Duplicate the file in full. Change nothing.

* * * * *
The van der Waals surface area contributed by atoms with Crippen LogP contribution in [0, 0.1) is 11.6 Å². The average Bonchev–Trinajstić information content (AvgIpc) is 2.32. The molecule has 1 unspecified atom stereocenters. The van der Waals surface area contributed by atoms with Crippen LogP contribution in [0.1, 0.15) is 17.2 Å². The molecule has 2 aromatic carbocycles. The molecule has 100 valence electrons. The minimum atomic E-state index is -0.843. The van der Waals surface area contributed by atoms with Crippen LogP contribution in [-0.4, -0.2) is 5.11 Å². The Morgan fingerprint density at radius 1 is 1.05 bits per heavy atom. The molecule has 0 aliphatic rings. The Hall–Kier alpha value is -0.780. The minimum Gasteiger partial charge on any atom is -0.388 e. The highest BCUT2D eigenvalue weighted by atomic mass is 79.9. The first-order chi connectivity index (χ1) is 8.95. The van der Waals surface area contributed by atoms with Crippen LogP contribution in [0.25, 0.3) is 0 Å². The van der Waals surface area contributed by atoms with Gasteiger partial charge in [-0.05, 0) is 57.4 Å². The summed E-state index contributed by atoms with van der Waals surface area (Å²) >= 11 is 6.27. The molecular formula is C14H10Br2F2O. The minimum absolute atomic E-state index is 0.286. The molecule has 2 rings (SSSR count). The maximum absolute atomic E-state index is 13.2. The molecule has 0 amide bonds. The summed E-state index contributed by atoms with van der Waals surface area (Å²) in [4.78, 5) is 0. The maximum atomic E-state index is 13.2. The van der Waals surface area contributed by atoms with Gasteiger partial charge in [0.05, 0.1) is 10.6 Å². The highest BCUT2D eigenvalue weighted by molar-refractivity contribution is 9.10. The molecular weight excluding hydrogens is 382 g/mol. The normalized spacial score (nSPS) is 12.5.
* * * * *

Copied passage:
The van der Waals surface area contributed by atoms with Crippen LogP contribution in [0, 0.1) is 11.6 Å². The average Bonchev–Trinajstić information content (AvgIpc) is 2.32. The molecule has 1 unspecified atom stereocenters. The van der Waals surface area contributed by atoms with Crippen LogP contribution in [0.1, 0.15) is 17.2 Å². The molecule has 2 aromatic carbocycles. The molecule has 100 valence electrons. The minimum atomic E-state index is -0.843. The van der Waals surface area contributed by atoms with Crippen LogP contribution in [-0.4, -0.2) is 5.11 Å². The Morgan fingerprint density at radius 1 is 1.05 bits per heavy atom. The molecule has 0 aliphatic rings. The Hall–Kier alpha value is -0.780. The minimum Gasteiger partial charge on any atom is -0.388 e. The highest BCUT2D eigenvalue weighted by atomic mass is 79.9. The first-order chi connectivity index (χ1) is 8.95. The van der Waals surface area contributed by atoms with Crippen LogP contribution in [0.25, 0.3) is 0 Å². The van der Waals surface area contributed by atoms with Gasteiger partial charge in [-0.05, 0) is 57.4 Å². The summed E-state index contributed by atoms with van der Waals surface area (Å²) >= 11 is 6.27. The molecular formula is C14H10Br2F2O. The minimum absolute atomic E-state index is 0.286. The molecule has 2 rings (SSSR count). The maximum absolute atomic E-state index is 13.2. The molecule has 0 amide bonds. The summed E-state index contributed by atoms with van der Waals surface area (Å²) in [4.78, 5) is 0. The maximum atomic E-state index is 13.2. The van der Waals surface area contributed by atoms with Gasteiger partial charge in [0.05, 0.1) is 10.6 Å². The highest BCUT2D eigenvalue weighted by molar-refractivity contribution is 9.10. The molecular weight excluding hydrogens is 382 g/mol. The normalized spacial score (nSPS) is 12.5.